The Crown Prosecution Service will reportedly review their handling of Caroline Flack’s assault case.
Flack died by suicide on 15 February at the age of 40 and was awaiting trial for an alleged assault on her boyfriend Lewis Burton at the time of her death. Proceedings were due to start on 4 March at the Highbury Corner Magistrates’ Court in London.
At a December court hearing, the Love Island presenter had pleaded not guilty to the assault charge.
It is now reported that the CPS will review how they handled Flack’s case in the run up to her tragic death. But it is understood that the outcome of the review will not be made public.
Last week, the CPS announced that they had formally closed Flack’s assault case in light of her death.
A spokesperson for the CPS confirmed to The Sun: ‘Court proceedings against Caroline Flack came to an official end on February 25.’
In order for the case to be closed, her death certificate had to be presented to Highbury Magistrates’ Court in North London.
The spokesperson added: ‘By law we had to give formal evidence to the clerk of the court that the defendant was deceased. We had to provide a death certificate as a record that the defendant was deceased.
‘Despite media coverage of Caroline’s death and public comments made by her family about her death we needed to make this a formality to close the case. It is a formality that had to be be done and now has been.’
In December, Flack was arrested after an altercation with Lewis and subsequently pleaded not guilty. Lewis, a model and former professional tennis player, publicly supported Caroline throughout the trial and made it clear he did not support the case going ahead against her.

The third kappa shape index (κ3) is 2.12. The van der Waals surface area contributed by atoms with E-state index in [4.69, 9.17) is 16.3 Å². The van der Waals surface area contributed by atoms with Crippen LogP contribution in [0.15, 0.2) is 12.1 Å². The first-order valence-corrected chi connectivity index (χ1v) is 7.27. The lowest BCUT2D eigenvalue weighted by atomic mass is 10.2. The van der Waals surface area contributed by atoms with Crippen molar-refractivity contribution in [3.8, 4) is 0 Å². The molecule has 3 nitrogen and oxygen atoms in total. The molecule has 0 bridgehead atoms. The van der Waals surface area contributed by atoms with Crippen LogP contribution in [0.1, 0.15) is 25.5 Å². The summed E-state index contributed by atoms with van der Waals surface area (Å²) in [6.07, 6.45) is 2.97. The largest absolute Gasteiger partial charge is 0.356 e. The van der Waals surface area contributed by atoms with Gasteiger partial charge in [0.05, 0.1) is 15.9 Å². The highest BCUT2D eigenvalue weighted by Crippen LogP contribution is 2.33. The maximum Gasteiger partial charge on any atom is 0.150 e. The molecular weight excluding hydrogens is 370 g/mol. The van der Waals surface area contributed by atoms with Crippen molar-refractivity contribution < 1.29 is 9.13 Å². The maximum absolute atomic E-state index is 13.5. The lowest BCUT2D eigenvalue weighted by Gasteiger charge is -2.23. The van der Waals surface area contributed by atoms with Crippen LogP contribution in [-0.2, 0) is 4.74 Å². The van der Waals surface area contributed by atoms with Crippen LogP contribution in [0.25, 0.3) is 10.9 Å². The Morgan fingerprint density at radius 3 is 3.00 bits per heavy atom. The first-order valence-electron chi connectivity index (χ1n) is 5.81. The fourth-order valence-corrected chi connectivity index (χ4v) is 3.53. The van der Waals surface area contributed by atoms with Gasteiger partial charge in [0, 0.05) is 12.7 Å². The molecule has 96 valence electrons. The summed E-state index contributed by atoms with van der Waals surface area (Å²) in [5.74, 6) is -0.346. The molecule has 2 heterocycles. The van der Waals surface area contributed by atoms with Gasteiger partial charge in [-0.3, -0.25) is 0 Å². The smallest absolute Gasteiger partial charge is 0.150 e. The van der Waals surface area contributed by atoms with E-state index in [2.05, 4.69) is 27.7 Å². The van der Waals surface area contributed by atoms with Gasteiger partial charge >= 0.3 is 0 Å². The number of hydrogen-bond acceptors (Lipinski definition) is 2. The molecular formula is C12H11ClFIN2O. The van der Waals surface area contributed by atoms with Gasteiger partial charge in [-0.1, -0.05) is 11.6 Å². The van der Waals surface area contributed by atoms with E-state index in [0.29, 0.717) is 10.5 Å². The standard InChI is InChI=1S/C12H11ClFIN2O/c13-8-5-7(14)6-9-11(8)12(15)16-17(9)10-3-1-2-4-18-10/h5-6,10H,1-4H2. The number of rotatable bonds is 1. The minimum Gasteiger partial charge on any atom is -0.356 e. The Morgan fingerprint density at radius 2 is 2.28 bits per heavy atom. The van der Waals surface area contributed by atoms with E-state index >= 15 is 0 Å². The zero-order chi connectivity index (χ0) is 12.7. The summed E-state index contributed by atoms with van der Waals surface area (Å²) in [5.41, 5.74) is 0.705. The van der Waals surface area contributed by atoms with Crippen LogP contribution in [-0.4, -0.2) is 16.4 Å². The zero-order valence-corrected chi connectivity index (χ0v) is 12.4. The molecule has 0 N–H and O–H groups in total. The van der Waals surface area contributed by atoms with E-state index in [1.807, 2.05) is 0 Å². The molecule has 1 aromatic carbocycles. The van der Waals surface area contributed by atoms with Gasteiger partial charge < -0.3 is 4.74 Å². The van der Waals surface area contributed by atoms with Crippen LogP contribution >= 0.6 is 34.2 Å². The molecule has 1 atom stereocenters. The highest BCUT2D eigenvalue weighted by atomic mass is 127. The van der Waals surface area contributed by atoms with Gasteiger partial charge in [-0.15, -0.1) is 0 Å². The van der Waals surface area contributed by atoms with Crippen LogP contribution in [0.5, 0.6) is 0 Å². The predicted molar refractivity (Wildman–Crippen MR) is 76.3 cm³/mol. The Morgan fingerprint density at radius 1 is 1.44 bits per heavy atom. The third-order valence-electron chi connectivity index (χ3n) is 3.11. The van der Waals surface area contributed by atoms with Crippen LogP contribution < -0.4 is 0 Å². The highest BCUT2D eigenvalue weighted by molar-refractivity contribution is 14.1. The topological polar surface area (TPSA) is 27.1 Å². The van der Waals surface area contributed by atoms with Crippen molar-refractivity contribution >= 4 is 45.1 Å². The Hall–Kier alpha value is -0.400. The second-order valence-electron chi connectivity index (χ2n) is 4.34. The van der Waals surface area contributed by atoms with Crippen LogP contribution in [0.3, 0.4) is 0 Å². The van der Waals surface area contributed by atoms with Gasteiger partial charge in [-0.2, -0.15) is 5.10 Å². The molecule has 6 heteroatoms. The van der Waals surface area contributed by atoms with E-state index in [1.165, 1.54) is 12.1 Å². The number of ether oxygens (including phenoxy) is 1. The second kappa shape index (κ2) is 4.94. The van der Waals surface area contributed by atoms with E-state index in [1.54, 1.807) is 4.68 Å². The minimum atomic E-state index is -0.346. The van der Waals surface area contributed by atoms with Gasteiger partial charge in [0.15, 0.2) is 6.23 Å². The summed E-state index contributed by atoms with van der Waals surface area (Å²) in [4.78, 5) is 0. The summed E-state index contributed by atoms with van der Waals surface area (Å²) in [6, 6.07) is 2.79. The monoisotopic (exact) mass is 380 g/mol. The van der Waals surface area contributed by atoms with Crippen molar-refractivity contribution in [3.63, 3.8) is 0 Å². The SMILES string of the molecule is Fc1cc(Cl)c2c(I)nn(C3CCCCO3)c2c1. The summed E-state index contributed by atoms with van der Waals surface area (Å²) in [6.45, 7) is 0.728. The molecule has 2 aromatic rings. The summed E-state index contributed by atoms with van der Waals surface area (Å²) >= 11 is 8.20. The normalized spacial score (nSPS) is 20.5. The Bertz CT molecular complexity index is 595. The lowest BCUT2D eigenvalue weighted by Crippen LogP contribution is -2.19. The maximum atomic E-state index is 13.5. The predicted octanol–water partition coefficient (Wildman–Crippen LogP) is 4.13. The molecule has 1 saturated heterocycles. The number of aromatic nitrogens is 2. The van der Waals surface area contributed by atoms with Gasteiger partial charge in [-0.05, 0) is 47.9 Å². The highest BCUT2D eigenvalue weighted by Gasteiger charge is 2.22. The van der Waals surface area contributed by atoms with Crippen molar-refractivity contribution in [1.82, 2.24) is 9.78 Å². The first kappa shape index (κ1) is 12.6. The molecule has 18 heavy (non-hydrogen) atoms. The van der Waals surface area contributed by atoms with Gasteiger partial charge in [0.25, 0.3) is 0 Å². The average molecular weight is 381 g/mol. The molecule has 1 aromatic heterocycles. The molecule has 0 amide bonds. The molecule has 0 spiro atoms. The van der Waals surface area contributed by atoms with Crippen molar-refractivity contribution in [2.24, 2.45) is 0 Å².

In the days after her death, the TV presenter’s management had slammed the CPS for going ahead with the case regardless, in an Instagram post after the star’s death.
Francis Ridley, of Money Talent Management, posted a tribute to Caroline on Instagram via her colleague Louisa McDonald, and had strong words for the Crown Prosecution Service. It read: ‘We are devastated at the loss of our client and friend Caroline Flack.
‘An immensely talented young woman who was at the top of her game professionally and loved by television viewers across the country…’
Ridley continued: ‘The Crown Prosecution Service pursued this when they knew not only how very vulnerable Caroline was but also that the alleged victim did not support the prosecution and had disputed the CPS version of events.
‘The CPS should look at themselves today and how they pursued a show trial that was not only without merit but not in the public interest.
‘And ultimately resulted in significant distress to Caroline. Our thoughts are with Caroline’s family at this time.’
The CPS said in a statement to Metro.co.uk at the time: ‘Our deepest sympathies go to the family and friends of Caroline Flack.
‘Given the tragic circumstances, we will not comment on the specifics of this case at this stage.’
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